Monitoring nests is important. It provides data on where bird pairs are, if they try to nest, and if their nests are successful. It provides awareness of what’s going on at a site to know if intervention is needed in risky situations. If nests are successful, date tracks how many young were hatched. Young are banded and so can be tracked in the future wherever they may end up, as they establish their own territory as adults.

This past year was a pretty unsuccessful season. Not many nest sites produced nests. This data is important, because while one bad year is nothing to worry about, seeing trends over time of declining or struggling populations would be noticeable.

The monitoring (as well as other programs such as captive breeding programs) have led to increased populations. Peregrines were removed from the Federal Endangered Species List in 1999. They were removed from the Oregon Endangered Species List in 2007. Today there are over 150 nest sites in the State of Oregon.  About 6% of the State’s Peregrine population is in Portland. Many of them nest on the many bridges crossing the Willamette and Columbia Rivers. Hearing about a success story such as this warms my heart.

DDT was banned in in 1972. Despite being banned about 40 years ago, DDT still shows up in Peregrine eggshells today so can continue to be a problem. Other factors can also always be problems for potential nesters, such as industry, construction, noise, and other disruptions.

Intense monitoring of nest sites in Portland continues. That is how I got involved last spring. The State of Oregon monitors annually. But the Feds are only required to monitor every three years. 2012 will be a Federal monitoring year. That is the reason for the planning meeting tonight. Next year’s monitoring will be a big deal.

You can read a few articles about Portland Peregrine activity through local news channel blogs here and here.  Some more general information on Peregrines can be found here on a website that monitors a nest in Connecticut. Fun to check out! They have a camera on the nest. (Of course there is nothing going on at the nest site until nesting season next Spring.)

Peregrines are fascinating and beautiful birds. Their bold coloring is outstanding, with dark black on the face, large round eyes, bright yellow at the base of their beak and bright yellow feet. Beautiful striping on the chest and underbelly.  They are fierce looking. They are the fastest animal on earth and can fly up to 200 miles per hour. Yet they are also graceful. I’ve watched them circle in flight during courtship displays. They mate for life and often return to the same nest site year after year if it was successful.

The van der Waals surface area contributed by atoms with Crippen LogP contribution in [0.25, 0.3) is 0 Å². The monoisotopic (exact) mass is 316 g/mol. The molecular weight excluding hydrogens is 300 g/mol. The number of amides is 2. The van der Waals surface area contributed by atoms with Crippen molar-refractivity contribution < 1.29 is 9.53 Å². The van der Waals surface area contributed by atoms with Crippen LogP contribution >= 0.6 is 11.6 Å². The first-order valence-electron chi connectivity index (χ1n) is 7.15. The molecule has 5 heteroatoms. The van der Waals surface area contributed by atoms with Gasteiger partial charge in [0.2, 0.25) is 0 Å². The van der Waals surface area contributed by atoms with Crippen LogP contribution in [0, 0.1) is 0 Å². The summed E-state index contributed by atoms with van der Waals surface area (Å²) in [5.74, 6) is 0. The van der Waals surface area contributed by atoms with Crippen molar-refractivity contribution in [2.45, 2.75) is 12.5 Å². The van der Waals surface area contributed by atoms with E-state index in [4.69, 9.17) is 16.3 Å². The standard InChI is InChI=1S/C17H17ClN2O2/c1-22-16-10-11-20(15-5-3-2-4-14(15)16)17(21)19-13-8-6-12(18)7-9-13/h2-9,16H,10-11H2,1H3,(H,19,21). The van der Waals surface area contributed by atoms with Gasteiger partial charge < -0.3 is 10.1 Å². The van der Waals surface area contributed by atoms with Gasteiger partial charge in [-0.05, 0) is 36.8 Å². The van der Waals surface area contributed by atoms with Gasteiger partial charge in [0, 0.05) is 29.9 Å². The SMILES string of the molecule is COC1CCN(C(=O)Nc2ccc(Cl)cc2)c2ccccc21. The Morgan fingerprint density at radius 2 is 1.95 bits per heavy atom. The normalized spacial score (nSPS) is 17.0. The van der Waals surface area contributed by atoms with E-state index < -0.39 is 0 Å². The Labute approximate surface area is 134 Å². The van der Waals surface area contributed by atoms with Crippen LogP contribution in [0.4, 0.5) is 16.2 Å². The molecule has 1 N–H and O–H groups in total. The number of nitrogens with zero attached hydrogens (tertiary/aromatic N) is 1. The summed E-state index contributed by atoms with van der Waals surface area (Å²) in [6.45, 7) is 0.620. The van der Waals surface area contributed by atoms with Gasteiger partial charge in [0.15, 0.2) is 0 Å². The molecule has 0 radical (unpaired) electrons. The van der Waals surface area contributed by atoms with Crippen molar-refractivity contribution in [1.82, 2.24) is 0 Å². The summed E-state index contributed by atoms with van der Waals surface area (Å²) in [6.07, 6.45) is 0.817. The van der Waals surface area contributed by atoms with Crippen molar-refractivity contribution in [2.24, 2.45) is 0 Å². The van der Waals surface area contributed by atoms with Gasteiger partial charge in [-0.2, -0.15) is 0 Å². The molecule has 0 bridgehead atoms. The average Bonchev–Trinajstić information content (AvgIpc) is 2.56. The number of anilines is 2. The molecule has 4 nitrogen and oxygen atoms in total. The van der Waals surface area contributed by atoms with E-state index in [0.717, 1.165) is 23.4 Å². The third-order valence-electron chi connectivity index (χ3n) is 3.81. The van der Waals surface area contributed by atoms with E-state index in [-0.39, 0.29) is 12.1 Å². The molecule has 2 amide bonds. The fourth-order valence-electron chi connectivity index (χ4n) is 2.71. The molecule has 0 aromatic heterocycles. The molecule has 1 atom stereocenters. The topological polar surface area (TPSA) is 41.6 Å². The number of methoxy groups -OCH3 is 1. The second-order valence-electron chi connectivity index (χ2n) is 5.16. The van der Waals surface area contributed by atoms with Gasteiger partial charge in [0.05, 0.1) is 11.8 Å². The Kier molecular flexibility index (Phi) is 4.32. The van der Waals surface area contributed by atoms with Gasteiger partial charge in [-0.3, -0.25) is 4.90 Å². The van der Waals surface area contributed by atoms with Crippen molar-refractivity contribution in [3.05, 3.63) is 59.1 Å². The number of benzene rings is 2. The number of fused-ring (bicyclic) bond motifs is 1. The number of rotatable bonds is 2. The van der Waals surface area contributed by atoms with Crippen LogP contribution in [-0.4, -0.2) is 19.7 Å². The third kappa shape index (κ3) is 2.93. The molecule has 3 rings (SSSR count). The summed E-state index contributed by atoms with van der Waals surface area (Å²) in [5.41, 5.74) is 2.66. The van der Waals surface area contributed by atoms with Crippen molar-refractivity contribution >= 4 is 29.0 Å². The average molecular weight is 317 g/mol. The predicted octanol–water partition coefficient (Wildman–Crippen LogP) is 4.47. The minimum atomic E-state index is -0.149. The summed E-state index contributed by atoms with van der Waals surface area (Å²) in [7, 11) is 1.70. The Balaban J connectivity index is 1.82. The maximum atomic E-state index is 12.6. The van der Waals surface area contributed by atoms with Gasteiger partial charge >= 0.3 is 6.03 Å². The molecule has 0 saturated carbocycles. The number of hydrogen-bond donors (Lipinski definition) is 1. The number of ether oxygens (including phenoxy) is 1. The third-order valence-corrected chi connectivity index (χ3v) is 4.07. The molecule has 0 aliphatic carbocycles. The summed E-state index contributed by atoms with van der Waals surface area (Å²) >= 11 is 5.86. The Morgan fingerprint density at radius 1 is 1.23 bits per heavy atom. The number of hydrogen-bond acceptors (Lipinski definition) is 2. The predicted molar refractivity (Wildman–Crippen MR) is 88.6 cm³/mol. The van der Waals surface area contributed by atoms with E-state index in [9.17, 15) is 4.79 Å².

I love birds. They are beautiful creatures and a pleasure to observe. But part of my passion for birds includes conservation of wildlife and the environment they require. Without conservation efforts, species might not be around for future generations to enjoy. It takes active particiation. I try to do what I can, when I can.  I am looking forward to next season.


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My first Portland Marathon

Ahh… so here we go. My first post.

Topic of course needs to be the Portland Marathon.

Six or eight months ago was when I first started toying with the idea of starting a blog. I was about to start training for the Portland Marathon, my very first marathon, and I knew the experience would be quite a journey. I had been posting notes on Facebook and what not, but it wasn’t giving me the outlet nor venue I was looking for. So I thought for sure I should just start a blog, and post along the way as I muddled through training for a huge goal.  But somehow I never got my act together, and figuring it out just seemed like one more chore I had to do, when I was already having a hard time fitting everything in.  So I never did it.

Now that the Portland Marathon is less than 2 weeks away, I feel a sudden desire to write, to say all the things I might have said had I been blogging all along.  So here I am.

While of course there is no way I can catch up and put down all my thoughts and experiences these past months of training, I can probably summarize by mentioning just a few insightful moments during this journey.

I sort of feel like starting where I am right now. Sitting at home sick with a cold/flu type illness.  It is totally freaking me out. I can’t be sick! I need to run 26.2 miles 12 days from now! I need my strength!  I need to keep running!  I wonder if the anxiety of the approaching date has stressed me out, lowered my immune system, and that’s why I’m sick. I also wonder if I just got overworked these last few weeks.